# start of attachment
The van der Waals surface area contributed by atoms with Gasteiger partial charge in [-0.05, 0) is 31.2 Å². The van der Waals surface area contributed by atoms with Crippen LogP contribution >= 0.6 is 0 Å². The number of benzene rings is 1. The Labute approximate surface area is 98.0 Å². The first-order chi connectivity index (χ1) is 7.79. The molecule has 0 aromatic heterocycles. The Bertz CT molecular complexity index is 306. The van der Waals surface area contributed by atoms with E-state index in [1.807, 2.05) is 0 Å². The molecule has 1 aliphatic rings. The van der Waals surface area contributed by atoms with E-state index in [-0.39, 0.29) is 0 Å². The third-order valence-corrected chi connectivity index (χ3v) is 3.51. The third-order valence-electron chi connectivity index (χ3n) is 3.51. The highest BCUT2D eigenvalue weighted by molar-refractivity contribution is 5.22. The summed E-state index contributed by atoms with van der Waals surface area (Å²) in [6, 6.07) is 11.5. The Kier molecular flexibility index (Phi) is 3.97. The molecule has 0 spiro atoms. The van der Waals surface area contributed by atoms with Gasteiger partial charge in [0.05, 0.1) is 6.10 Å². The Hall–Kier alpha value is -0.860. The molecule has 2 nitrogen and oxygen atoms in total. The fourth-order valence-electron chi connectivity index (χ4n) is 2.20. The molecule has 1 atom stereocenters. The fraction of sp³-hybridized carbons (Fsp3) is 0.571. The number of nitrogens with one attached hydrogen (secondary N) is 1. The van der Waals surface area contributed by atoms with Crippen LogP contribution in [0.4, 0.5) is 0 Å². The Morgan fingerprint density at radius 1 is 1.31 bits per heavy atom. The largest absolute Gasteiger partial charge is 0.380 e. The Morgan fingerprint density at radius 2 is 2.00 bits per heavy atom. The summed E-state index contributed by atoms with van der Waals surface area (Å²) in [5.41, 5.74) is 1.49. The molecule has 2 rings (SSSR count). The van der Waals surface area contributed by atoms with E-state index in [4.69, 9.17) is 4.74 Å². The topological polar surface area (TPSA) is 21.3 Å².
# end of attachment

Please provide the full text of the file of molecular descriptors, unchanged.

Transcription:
The van der Waals surface area contributed by atoms with Gasteiger partial charge in [-0.05, 0) is 31.2 Å². The van der Waals surface area contributed by atoms with Crippen LogP contribution >= 0.6 is 0 Å². The number of benzene rings is 1. The Labute approximate surface area is 98.0 Å². The first-order chi connectivity index (χ1) is 7.79. The molecule has 0 aromatic heterocycles. The Bertz CT molecular complexity index is 306. The van der Waals surface area contributed by atoms with E-state index in [1.807, 2.05) is 0 Å². The molecule has 1 aliphatic rings. The van der Waals surface area contributed by atoms with E-state index in [-0.39, 0.29) is 0 Å². The third-order valence-corrected chi connectivity index (χ3v) is 3.51. The third-order valence-electron chi connectivity index (χ3n) is 3.51. The highest BCUT2D eigenvalue weighted by molar-refractivity contribution is 5.22. The summed E-state index contributed by atoms with van der Waals surface area (Å²) in [6, 6.07) is 11.5. The Kier molecular flexibility index (Phi) is 3.97. The molecule has 0 spiro atoms. The van der Waals surface area contributed by atoms with Gasteiger partial charge in [0.05, 0.1) is 6.10 Å². The Hall–Kier alpha value is -0.860. The molecule has 2 nitrogen and oxygen atoms in total. The fourth-order valence-electron chi connectivity index (χ4n) is 2.20. The molecule has 1 atom stereocenters. The fraction of sp³-hybridized carbons (Fsp3) is 0.571. The number of nitrogens with one attached hydrogen (secondary N) is 1. The van der Waals surface area contributed by atoms with Crippen LogP contribution in [0.4, 0.5) is 0 Å². The Morgan fingerprint density at radius 1 is 1.31 bits per heavy atom. The largest absolute Gasteiger partial charge is 0.380 e. The Morgan fingerprint density at radius 2 is 2.00 bits per heavy atom. The summed E-state index contributed by atoms with van der Waals surface area (Å²) in [5.41, 5.74) is 1.49. The molecule has 2 rings (SSSR count). The van der Waals surface area contributed by atoms with E-state index in [4.69, 9.17) is 4.74 Å². The topological polar surface area (TPSA) is 21.3 Å².